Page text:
When we asked readers to help guide our election coverage, they wanted us to explore a potentially game-changing promise made — and abandoned — by the Liberals in 2015.
We summarized the question this way.
“The Liberals won after promising to reform our first-past-the-post voting system. Instead they killed the reform. But did they? What advocacy have people been doing and what are politicians’ promises this time around?”
Here’s how we answered.
We wrote about the positions of the two major parties — the Greens and the New Democrats — still pushing for electoral reform.
Tom McMahon offered Tyee readers a deep look at the way those parties were handling of the issue, concluding that they were too timid in promising change. Then we followed up with where the Liberals stand on the issue four years later.
And we concluded with profiles of four advocates who plan to keep the dream of proportional representation alive after Monday’s vote.
The issue of electoral reform resonated with our readers and resulted in thousands of shares of and hundreds of comments on our reporting on the issue.
Based on the feedback, most of you would like to see a change in the way we vote. And if that’s an important factor when you head to the ballot box, here’s where the main national parties stand on electoral reform based on their 2019 campaign platforms.
- The Liberal Party of Canada platform does not mention electoral reform, and neither does the Conservative Party of Canada platform.
- If in the unlikely scenario that it wins the election, the New Democratic Party of Canada pledges to introduce mixed-member proportional representation “that works for Canada, and we will do it in our first mandate in government.” The NDP will also establish an independent citizen’s assembly to “recommend the best way to put [PR] in place for the next election to ensure both local representation and a federal government that reflects the voters’ choice of parties. “Once Canadians have the opportunity to experience the new voting system and compare it to the old one, we will hold a referendum to confirm the choice,” the NDP promises.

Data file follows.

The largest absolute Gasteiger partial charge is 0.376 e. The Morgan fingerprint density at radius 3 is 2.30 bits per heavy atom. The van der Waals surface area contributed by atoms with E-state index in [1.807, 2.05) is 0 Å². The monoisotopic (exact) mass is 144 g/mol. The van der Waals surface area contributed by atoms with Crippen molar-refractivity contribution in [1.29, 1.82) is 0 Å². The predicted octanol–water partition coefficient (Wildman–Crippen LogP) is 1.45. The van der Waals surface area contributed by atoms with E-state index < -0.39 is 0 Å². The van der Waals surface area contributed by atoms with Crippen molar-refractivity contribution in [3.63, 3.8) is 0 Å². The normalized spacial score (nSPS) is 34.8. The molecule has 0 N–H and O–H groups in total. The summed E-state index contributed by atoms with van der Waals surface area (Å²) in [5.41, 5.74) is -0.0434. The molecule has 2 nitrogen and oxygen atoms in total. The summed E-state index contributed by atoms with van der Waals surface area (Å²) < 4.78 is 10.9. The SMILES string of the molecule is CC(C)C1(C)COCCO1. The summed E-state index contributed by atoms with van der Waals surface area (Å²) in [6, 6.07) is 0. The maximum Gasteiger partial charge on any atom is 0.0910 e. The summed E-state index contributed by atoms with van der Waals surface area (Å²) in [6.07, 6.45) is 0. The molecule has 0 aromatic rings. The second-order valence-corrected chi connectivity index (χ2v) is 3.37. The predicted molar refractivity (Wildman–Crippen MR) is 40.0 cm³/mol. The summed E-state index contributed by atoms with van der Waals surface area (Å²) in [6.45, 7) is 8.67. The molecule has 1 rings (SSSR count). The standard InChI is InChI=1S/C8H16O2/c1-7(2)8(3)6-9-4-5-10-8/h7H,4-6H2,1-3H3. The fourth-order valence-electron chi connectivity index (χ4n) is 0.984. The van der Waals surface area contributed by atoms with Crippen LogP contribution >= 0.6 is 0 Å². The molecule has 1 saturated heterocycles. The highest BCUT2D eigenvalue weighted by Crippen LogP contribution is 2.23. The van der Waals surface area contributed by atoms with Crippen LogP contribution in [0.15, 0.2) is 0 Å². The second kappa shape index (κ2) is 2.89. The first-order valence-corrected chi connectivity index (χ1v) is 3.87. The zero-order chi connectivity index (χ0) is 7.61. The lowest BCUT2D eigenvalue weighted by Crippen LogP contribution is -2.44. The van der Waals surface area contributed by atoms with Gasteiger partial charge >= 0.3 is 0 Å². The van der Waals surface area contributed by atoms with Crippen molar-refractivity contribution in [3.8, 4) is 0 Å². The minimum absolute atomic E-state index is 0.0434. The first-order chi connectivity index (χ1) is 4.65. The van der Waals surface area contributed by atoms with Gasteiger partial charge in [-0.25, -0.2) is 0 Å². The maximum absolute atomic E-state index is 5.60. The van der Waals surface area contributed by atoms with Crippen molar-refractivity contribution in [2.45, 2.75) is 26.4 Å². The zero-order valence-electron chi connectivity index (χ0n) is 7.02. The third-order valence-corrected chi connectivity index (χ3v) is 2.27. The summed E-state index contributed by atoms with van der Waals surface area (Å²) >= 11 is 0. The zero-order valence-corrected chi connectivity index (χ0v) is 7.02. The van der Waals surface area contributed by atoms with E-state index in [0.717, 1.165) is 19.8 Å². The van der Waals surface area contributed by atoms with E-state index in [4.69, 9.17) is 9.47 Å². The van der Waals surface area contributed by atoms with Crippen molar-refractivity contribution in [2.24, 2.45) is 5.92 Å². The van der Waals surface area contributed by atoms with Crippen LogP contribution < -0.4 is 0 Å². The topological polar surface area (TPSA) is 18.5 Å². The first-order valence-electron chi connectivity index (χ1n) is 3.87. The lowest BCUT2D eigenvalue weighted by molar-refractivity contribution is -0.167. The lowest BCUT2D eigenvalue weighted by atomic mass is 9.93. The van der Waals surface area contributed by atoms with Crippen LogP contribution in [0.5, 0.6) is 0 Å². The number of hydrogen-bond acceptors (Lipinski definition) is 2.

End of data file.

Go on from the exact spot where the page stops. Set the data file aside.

- What the Liberals said they would do in 2015, the Green Party of Canada intends to follow through with four years later by ensuring that the “2019 election is the last ‘first past the post’ election.” The Greens are hoping for a Liberal minority government in which they have enough influence to ensure the March launch of a national citizens’ assembly on electoral reform. Its mandate would be to make recommendations to Parliament on an electoral system that would “make every vote count.” Legislative changes to implement the recommendations would occur before the 2023 federal election, the party says.
If, as expected, Monday’s election results in a minority government, electoral-reform supporters could see their dream of proportional representation advanced in Parliament.
Read more: Election 2019